Educator Corner is a feature on the blog that will appear regularly. Each entry will feature 1 of the 9 Leadership and Civic Engagement educators from around the state providing space for their thoughts on what may be useful for leaders and followers practicing in their communities and organizations.
In the past few months, I have attended many meetings. They are simply unavoidable, either at work or in community. Some meetings have gone well but others have not. When meetings get bogged down in details or go off track on unrelated items, everyone suffers. It begs the question: what makes some meetings successful? And, what role can everyone play, be they a convener, facilitator, or participant, to make meetings more effective? To start I suggest the following three tips:
- Develop an agenda - if you're not the chairperson, you can offer your help to take on this task. Thinking through what has to be done, considering the order of items to lead discussion logically, and writing it down goes a long way. Sending an agenda out in advance lets participants know what will be discussed and allows "think time." Even an agenda done on the spot at the start of a meeting creates focus.
- Create and agree on ground rules - meetings do not thrive on agendas alone. Outlining expected behaviors can be equally important. Ground rules for how the group will operate are a fundamental tool to improve a group's effectiveness. Will you begin at a certain time or when everyone is there? Are interruptions ok? Creating and enforcing a short list of rules as a group gives everyone a chance to know and buy in to behaviors. The results are that work goes well and people are on the same page.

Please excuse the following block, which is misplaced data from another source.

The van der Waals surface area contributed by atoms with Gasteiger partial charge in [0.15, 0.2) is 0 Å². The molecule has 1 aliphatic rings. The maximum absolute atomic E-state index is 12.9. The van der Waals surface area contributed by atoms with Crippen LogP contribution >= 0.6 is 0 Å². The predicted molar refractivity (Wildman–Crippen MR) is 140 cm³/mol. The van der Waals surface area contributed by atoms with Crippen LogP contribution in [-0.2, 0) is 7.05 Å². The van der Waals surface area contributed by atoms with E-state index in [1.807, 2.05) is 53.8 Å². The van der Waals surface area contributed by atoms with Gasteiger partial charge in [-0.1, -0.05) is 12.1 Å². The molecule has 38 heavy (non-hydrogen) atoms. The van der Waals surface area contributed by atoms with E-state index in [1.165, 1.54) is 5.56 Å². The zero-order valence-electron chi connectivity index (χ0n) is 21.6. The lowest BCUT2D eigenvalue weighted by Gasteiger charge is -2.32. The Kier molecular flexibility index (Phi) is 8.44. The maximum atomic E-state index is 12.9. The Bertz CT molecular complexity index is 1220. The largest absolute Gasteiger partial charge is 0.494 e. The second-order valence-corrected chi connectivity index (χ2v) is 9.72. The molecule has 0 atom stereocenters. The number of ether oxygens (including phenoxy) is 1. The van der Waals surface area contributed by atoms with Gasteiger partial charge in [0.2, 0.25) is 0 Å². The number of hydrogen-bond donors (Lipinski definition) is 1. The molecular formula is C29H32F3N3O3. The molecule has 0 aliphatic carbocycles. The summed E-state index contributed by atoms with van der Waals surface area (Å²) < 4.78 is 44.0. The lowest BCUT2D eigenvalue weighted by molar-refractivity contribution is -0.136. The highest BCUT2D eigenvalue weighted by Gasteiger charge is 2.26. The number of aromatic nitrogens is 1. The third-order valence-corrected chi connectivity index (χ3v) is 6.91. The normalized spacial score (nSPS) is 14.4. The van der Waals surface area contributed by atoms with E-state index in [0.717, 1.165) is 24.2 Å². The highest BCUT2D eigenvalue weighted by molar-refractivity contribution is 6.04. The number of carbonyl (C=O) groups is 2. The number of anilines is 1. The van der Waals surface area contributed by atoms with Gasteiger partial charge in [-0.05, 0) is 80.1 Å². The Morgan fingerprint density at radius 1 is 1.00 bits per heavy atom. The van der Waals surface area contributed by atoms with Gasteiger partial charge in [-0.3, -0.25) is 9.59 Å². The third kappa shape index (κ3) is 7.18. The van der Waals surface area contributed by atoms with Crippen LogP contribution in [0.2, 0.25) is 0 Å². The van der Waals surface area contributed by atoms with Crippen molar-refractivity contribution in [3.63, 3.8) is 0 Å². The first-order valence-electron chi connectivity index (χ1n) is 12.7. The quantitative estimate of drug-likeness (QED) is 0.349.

- Record important, but off-topic, items - if items come up that matter but aren't specific to the current topic being discussed, write them down for future conversation. This way, you maintain focus on the topic at hand while reinforcing that the divergent item has been heard and will not be lost. In addition, you create a list you can return to for later in the meeting or for planning future meetings.
The next time you're at a meeting where things aren't going well, lend a hand. A group is only as strong as its members. Everyone has a role to play in making meetings work more effectively.
For more on building more effective facilitation skills, visit the University of Minnesota Extension website.
Lisa Hinz, educator for East Central Minnesota, works out of Extension's regional office in Farmington
Any use of this post must include credit to Lisa Hinz. For questions, please contact Eriks Dunens, University of Minnesota Extension, at (612) 626-5943 or email@example.com.